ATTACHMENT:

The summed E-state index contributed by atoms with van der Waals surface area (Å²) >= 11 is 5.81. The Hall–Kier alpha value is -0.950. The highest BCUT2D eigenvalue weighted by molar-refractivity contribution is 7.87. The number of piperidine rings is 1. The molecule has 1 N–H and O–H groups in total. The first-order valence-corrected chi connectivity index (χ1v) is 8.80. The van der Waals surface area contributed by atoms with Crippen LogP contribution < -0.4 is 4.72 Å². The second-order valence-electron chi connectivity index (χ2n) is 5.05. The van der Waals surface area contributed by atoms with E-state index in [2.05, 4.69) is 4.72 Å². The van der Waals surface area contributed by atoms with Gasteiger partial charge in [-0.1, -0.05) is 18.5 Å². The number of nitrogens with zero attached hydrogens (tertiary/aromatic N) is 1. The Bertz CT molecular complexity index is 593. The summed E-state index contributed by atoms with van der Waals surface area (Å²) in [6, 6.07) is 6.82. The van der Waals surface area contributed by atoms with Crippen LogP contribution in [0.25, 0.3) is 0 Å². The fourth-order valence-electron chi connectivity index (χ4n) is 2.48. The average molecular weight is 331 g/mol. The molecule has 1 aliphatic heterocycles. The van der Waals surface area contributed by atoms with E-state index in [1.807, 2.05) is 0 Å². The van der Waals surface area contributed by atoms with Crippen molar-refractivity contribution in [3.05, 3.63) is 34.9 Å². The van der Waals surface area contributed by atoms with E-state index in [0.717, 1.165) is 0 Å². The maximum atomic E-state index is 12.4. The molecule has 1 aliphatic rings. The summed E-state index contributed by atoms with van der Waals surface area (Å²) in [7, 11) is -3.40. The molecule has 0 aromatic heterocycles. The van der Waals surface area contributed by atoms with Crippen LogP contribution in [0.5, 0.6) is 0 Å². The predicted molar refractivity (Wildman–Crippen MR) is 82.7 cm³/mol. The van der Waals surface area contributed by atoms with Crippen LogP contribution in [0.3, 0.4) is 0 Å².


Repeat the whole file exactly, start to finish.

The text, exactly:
The summed E-state index contributed by atoms with van der Waals surface area (Å²) >= 11 is 5.81. The Hall–Kier alpha value is -0.950. The highest BCUT2D eigenvalue weighted by molar-refractivity contribution is 7.87. The number of piperidine rings is 1. The molecule has 1 N–H and O–H groups in total. The first-order valence-corrected chi connectivity index (χ1v) is 8.80. The van der Waals surface area contributed by atoms with Crippen LogP contribution < -0.4 is 4.72 Å². The second-order valence-electron chi connectivity index (χ2n) is 5.05. The van der Waals surface area contributed by atoms with E-state index in [2.05, 4.69) is 4.72 Å². The van der Waals surface area contributed by atoms with Gasteiger partial charge in [-0.1, -0.05) is 18.5 Å². The number of nitrogens with zero attached hydrogens (tertiary/aromatic N) is 1. The Bertz CT molecular complexity index is 593. The summed E-state index contributed by atoms with van der Waals surface area (Å²) in [6, 6.07) is 6.82. The van der Waals surface area contributed by atoms with Crippen LogP contribution in [0.25, 0.3) is 0 Å². The fourth-order valence-electron chi connectivity index (χ4n) is 2.48. The average molecular weight is 331 g/mol. The molecule has 1 aliphatic heterocycles. The van der Waals surface area contributed by atoms with E-state index in [1.807, 2.05) is 0 Å². The van der Waals surface area contributed by atoms with Crippen molar-refractivity contribution in [3.05, 3.63) is 34.9 Å². The van der Waals surface area contributed by atoms with E-state index in [0.717, 1.165) is 0 Å². The maximum atomic E-state index is 12.4. The molecule has 1 aliphatic rings. The summed E-state index contributed by atoms with van der Waals surface area (Å²) in [7, 11) is -3.40. The molecule has 0 aromatic heterocycles. The van der Waals surface area contributed by atoms with Crippen LogP contribution in [0.5, 0.6) is 0 Å². The predicted molar refractivity (Wildman–Crippen MR) is 82.7 cm³/mol. The van der Waals surface area contributed by atoms with Crippen LogP contribution in [0.3, 0.4) is 0 Å².